The world is full of utopians pursuing utopian projects.
Smoking bans are utopian projects. The utopia of Tobacco Control is a “smoke-free world”, a world in which, somehow or other, everyone has stopped smoking – perhaps because nobody needs to smoke any more, because nobody experiences any stress any more, nobody worries about anything, nobody puzzles over anything. The “smoke-free world” of Tobacco Control has to be some sort of heaven. The Tobacco Controllers are trying to create heaven. And that’s why they regard themselves as holy warriors, with God on their side.
But all these attempts to create heaven always and invariably end up creating hell. Smoking bans fragment society as they expel smokers onto the streets. They break up communities and shatter friendships. They set people against each other. And instead of making life easier and less stressful for smokers, they make life harder and more stressful for them. And smokers are also continually robbed by ever-mounting taxation. And they are insulted with bullying, brow-beating messages on their tobacco packets.
One day the smoking bans will be lifted, and the taxation removed, and the messages erased. And that’ll happen when the utopian project is recognised to have not only failed to have attained its utopian goal, but to have caused a terrible social catastrophe of a scale which will live on for centuries in human memory. And it will be seen once again how people who were trying to create heaven ended up once again creating hell.
This utopian or millenarian mentality was well expressed by Oliver Cromwell during the English Civil War, when he said to his fellow revolutionaries:
“Do you not think, gentlemen, that we are not ushering in those things which God hath promised?”
These are words of his that I read somewhere once, I know not where, and which burned themselves into my memory. The world is full of people who think they are ushering those things which God hath promised. Needless to say, Cromwell’s utopian Commonwealth was a failure, and on his death the monarchy was rapidly restored.
I’m no utopian. I have not spent my life trying to build a utopia, nor start The Revolution, nor usher in the Kingdom of Heaven. If anything, I’m a dystopian, trying to prevent the world becoming more of a hell than it already is. I think the Millennium, when the saints go marching in, is a thousand years hence, and more likely ten or a hundred thousand years hence.
After all, look around. We’ve had World War 1 followed by World War 2. And we’ve had Auschwitz and Hiroshima. And the Soviet gulag, and the Killing Fields of Cambodia. And now we’ve got the Islamic State, and the Bataclan massacre. And nearly all of it has been the work of Cromwells of one kind or other, who thought they were ushering in those things which God hath promised. And all they ever brought was death and destruction.
The European Union is another piece of utopian social engineering. It’s an attempt to construct a whole new society, and merge dozens of once sovereign nations into a single superstate with a central government and no internal borders (and no external border either). And the European political class which has been embarking on this “project” for the past 70 years are themselves utopian socialists no different from Lenin or Trotsky or Mao or Castro. Here’s EU President Jean-Claude Juncker speaking recently in defence of Karl Marx:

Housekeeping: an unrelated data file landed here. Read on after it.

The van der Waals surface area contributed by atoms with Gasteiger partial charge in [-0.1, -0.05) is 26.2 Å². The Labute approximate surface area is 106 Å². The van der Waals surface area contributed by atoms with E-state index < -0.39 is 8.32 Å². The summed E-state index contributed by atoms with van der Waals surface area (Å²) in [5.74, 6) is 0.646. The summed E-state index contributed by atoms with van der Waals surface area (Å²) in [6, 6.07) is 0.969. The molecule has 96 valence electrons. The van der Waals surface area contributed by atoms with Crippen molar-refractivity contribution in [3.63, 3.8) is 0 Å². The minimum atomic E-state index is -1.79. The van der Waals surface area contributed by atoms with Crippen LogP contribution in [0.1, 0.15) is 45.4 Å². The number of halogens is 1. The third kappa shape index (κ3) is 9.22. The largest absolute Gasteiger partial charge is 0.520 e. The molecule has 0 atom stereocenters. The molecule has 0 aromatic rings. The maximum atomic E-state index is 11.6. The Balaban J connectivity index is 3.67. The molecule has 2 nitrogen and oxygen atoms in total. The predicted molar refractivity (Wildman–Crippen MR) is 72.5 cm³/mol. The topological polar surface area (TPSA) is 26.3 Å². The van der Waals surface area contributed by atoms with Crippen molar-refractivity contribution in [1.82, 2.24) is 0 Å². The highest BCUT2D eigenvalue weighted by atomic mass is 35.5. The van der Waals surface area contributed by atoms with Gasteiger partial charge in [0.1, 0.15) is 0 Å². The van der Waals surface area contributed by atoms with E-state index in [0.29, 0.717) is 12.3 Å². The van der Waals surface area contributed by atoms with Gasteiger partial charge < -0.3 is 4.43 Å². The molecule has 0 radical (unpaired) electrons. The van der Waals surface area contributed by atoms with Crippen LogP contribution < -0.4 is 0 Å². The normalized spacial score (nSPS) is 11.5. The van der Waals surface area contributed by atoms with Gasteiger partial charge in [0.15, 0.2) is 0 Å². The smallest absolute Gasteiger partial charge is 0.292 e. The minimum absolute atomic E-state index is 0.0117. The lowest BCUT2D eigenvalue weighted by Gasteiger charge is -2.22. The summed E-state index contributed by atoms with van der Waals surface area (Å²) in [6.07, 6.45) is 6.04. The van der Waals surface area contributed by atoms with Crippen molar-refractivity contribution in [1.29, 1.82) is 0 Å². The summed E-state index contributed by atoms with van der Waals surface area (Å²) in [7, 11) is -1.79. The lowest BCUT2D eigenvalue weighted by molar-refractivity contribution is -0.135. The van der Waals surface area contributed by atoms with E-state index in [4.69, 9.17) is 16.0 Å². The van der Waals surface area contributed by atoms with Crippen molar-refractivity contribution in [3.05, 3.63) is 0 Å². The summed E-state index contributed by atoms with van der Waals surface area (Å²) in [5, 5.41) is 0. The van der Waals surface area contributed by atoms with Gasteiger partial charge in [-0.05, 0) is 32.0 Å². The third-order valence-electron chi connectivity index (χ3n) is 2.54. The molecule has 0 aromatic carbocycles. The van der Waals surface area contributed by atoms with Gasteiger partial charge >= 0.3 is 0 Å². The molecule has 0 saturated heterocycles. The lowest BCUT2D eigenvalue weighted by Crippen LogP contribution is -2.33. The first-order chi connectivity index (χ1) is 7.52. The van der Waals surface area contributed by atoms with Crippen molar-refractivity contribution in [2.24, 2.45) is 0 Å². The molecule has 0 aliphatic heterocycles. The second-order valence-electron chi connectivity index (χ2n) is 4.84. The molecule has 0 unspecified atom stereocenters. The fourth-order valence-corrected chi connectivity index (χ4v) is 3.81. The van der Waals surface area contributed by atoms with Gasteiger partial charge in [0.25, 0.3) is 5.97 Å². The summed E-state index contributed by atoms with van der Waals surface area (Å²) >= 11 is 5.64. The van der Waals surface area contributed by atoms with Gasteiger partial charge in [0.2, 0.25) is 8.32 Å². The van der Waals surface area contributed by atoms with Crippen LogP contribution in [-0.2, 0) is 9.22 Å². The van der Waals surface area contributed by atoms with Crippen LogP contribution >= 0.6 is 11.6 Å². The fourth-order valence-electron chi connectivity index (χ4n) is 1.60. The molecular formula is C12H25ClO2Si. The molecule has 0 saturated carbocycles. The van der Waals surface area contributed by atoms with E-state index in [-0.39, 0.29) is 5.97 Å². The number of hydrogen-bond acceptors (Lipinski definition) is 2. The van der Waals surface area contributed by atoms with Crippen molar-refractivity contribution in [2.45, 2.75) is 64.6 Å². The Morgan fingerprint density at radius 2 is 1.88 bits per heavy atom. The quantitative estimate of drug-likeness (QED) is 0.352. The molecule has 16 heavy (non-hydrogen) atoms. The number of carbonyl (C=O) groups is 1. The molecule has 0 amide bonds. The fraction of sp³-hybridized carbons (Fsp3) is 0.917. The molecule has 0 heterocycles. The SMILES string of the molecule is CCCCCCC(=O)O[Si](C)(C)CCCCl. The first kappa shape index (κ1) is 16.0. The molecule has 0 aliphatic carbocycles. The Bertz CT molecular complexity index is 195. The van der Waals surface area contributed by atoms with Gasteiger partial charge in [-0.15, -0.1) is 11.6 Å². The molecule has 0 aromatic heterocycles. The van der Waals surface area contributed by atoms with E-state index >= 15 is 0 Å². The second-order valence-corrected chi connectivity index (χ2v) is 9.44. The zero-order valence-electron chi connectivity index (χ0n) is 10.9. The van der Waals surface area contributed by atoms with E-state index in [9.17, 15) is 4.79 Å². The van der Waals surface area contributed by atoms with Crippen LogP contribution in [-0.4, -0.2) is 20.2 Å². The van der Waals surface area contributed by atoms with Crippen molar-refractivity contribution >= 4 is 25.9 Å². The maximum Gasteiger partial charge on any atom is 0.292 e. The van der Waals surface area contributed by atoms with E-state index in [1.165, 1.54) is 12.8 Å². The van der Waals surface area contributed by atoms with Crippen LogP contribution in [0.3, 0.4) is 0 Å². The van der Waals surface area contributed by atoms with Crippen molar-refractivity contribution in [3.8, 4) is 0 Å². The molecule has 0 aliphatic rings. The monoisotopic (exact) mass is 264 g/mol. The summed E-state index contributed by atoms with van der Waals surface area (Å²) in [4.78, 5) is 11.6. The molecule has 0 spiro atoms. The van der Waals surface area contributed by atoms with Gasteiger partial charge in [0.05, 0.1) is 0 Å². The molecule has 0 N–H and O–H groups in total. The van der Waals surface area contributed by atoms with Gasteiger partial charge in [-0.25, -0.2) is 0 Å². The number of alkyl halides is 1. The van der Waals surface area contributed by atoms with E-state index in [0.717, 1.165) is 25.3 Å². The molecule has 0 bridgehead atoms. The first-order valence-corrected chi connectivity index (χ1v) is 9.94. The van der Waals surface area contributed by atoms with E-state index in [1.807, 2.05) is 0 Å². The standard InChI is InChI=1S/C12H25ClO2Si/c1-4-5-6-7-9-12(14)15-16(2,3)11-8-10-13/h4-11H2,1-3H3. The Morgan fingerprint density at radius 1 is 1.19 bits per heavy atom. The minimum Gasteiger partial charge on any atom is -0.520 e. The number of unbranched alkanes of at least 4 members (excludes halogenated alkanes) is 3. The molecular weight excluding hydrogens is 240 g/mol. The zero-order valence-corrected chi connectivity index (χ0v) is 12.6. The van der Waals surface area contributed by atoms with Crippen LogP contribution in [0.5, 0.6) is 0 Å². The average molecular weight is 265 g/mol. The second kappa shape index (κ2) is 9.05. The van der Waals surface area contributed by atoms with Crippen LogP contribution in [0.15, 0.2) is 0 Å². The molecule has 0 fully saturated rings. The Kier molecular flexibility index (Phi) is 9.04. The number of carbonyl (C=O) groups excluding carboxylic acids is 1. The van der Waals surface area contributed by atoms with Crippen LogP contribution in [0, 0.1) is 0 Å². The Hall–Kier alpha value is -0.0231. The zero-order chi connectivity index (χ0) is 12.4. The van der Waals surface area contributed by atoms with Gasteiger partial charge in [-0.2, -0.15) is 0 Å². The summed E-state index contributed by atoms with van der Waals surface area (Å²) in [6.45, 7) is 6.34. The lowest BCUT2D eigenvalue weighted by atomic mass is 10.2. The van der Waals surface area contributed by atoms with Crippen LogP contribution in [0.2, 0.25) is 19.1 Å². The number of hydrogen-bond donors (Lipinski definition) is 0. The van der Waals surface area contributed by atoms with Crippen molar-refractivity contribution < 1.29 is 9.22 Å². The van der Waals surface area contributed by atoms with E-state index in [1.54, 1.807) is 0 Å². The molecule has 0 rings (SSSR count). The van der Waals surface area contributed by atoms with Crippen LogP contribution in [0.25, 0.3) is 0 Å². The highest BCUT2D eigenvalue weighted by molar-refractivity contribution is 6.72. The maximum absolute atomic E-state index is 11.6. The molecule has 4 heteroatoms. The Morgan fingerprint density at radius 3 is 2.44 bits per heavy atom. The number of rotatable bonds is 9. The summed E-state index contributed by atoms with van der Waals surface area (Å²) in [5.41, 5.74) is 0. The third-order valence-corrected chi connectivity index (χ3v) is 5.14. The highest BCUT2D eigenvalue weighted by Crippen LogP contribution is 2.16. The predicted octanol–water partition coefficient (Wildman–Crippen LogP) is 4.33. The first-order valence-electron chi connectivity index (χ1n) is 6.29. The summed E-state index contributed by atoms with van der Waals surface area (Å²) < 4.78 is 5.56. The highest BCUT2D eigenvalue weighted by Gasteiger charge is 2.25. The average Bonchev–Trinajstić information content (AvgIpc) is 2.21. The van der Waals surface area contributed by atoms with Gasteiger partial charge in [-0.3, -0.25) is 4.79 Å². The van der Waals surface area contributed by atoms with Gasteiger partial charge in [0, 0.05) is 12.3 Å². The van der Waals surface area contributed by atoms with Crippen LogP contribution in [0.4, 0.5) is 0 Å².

“Karl Marx was a philosopher, who thought into the future had creative aspirations, and today he stands for things, which is he not responsible for and which he didn’t cause, because many of the things he wrote down were redrafted into the opposite,” Mr Juncker said in a speech at a church in Trier.
“One has to understand Karl Marx from the context of his time and not have prejudices based on the review, these judgements shouldn’t exist. Karl Marx was lucky in life as he was born in Trier. He grew up in the city, actually the shortest period of his vita.”
Drawing on the philosopher’s legacy, Mr Juncker said the European Union’s instability could be addressed by focusing more on social welfare, which he said had been a neglected part of European integration so far.
“It will be a task of our time to create a lively reality out of the social rights we set up for Europe, for the ones who live today and often are sad or blackmailed by life and won’t have enough social rights and the ones, who will be born tomorrow,” he said.
From this we learn that Juncker is a Marxist, and intent on “creating a lively reality out of social rights”. That is to say that he is another Oliver Cromwell, ushering in those things which God hath promised. And we may also predict with certainty that his utopian European political project is as doomed to certain failure as any of its predecessors. It will indeed be “a lively reality” when it comes crashing to the ground.
And we might also guess that the appreciative audience to whom he addressed his remarks were also Marxists, albeit well-dressed Marxists in expensive suits and ties. These are champagne socialists, and in the case of Juncker he does indeed consume a great deal of champagne.
And we have in the UK plenty of our own utopian socialists. Tony Blair (who brought in the UK smoking ban) is a utopian socialist. And so was Gordon Brown. But supposedly Conservative Prime Minister David Cameron was another revolutionary. And we have found out in recent weeks that our current Prime Minister Theresa May is yet another one of them: she single-handedly thwarted Brexit.
These days the revolutionaries are not to be found on the streets throwing Molotov cocktails: they are to be found already in government. But even if they have the immense advantage of already being in government, they’re still going to find it impossible to construct their utopia.